Corrections officers had a similarly poor record when dealing with New Orleans’ prison population. Far from staging a breakout during the hurricane, hundreds of prisoners found themselves stranded in their cells when guards evacuated. According to a Human Rights Watch report, inmates in one block of the Orleans Prison Parish spent five days locked in their cells, without food or water, before officers returned to evacuate them. By that time, the generators had failed and toilets backed up, leaving the inmates in fetid darkness. Those in ground floor cells lived in chest-deep water for four days. One wonders what might happen at the notoriously abusive Riker’s Island during a similar crisis.

As for overzealous public works officials, while health officials can overreact to a crisis, there’s no precedent for groups randomly torching buildings and immolating patients. The closest analogy I can think of would be the Great Chinatown Fire of 1900. During that event, Hawaii Board of Health workers set 41 fires in an attempt to stop a bubonic plague outbreak in Honolulu’s Chinatown. However, winds picked up and spread the fire, leveling the entire district. Many factors -- including anti-Chinese racism -- influenced the decision to use a controlled burn in the first place, but the end result was almost certainly an accident rather than arson. Still, that aside, the Cleaners feel like a smear to public works employees that are always on the front line of disaster response.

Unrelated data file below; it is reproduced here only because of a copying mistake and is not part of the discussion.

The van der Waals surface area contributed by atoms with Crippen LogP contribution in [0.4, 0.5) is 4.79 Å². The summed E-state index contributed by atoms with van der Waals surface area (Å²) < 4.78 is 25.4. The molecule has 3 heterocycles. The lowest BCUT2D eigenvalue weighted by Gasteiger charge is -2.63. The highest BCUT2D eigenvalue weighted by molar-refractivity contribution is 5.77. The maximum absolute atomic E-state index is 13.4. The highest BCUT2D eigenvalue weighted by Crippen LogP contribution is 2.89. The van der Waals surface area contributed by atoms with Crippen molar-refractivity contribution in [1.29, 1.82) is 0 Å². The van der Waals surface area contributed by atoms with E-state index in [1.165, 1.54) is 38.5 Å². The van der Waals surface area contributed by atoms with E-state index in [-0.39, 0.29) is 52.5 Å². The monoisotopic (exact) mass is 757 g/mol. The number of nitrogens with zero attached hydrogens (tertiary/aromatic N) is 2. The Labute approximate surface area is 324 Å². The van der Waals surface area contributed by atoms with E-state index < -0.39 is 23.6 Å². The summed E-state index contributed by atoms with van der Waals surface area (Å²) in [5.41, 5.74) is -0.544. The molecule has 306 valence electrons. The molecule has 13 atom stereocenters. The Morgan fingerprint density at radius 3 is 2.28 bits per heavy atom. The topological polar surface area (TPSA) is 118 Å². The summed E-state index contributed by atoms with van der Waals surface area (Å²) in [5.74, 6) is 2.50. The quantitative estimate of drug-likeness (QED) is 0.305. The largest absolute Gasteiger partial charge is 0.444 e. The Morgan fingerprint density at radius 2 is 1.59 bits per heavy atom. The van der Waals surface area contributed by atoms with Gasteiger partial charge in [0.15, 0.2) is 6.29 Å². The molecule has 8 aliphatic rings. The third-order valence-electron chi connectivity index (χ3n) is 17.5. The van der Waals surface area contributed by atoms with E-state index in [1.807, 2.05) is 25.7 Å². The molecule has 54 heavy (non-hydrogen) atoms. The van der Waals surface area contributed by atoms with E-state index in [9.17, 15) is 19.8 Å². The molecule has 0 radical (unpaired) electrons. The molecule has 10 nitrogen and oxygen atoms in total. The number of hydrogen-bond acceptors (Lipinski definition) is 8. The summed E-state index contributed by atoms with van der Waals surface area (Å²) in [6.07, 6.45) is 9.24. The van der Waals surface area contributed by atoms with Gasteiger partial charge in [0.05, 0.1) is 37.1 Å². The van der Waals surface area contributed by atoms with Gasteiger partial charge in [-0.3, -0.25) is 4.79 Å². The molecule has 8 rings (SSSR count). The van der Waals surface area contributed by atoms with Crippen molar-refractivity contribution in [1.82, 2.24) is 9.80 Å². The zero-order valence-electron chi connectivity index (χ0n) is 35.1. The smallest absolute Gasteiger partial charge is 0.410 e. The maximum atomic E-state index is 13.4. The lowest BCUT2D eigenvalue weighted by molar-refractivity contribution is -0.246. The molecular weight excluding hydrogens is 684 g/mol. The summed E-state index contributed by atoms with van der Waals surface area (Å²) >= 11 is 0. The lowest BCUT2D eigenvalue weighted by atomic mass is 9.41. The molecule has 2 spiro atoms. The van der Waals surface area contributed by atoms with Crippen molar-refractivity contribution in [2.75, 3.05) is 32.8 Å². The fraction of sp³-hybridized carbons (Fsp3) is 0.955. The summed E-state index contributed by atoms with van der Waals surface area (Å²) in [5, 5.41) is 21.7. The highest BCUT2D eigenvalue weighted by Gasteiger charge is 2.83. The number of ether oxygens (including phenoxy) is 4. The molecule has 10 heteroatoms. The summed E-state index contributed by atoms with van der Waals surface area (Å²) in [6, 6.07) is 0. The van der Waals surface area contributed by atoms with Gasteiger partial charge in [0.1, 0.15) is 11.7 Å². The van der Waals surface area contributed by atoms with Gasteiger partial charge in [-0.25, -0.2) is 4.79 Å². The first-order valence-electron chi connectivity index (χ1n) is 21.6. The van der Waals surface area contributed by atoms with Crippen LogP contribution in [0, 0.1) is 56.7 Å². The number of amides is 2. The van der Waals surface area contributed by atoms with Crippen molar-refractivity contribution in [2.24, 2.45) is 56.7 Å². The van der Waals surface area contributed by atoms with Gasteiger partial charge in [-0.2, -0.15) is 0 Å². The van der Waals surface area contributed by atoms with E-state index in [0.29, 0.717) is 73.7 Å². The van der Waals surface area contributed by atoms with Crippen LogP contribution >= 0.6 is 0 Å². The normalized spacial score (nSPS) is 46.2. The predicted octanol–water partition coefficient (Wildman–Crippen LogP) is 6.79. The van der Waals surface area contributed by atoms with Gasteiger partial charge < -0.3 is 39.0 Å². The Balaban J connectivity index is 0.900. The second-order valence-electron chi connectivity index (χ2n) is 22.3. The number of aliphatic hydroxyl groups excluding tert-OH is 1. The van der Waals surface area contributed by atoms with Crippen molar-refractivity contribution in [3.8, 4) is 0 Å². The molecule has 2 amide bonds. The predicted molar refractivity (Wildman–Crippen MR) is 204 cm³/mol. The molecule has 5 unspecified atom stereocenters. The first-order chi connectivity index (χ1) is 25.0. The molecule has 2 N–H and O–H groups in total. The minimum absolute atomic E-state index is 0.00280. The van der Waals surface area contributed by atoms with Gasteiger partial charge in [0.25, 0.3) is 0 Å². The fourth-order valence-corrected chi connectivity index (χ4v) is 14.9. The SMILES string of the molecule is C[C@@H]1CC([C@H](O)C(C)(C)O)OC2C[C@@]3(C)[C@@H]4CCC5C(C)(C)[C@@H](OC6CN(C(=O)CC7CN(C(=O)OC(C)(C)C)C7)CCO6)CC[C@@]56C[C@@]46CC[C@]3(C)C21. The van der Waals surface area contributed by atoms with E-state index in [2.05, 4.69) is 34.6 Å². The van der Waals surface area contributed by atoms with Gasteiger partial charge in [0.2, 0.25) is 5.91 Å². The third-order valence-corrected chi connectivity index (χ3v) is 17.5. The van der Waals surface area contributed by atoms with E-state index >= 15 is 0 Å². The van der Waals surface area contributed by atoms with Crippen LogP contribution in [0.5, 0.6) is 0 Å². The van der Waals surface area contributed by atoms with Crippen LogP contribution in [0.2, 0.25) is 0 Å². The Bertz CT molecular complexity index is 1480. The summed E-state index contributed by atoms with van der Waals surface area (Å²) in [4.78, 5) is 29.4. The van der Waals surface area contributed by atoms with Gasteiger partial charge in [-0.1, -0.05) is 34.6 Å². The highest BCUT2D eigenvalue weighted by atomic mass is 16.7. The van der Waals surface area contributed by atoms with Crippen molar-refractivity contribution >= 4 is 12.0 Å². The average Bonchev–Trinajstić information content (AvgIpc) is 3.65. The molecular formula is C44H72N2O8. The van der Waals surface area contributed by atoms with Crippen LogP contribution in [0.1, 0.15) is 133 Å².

In other words, the poor, imprisoned, and disenfranchised are the overwhelmingly victims of violence in disaster situations, not the perpetrators. Forget thoughts of rioting and escaped prisoners -- there’s much more danger in police overreaction, media rumors, negligent officials, and armed vigilantes.

Which brings us back to The Division, and its match-for-match enemies in the Last Man Battalion. These are both armed security officials who’re loose with their guns, trying to rebuild the city on a foundation of bodies. They’re the most dangerous thing in Manhattan, and the game acknowledges that, suggesting that extrajudicial power is only a problem if it’s in the wrong hands.

I’d love to see that dangerous, irresponsible idea explored and interrogated. Maybe it’ll be in the DLC.

CORRECTION: A previous version of this article stated that Lt. Gen. Honoré commanded 300 members of the National Guard. In reality, General Honoré had overall command of Joint Task Force Katrina.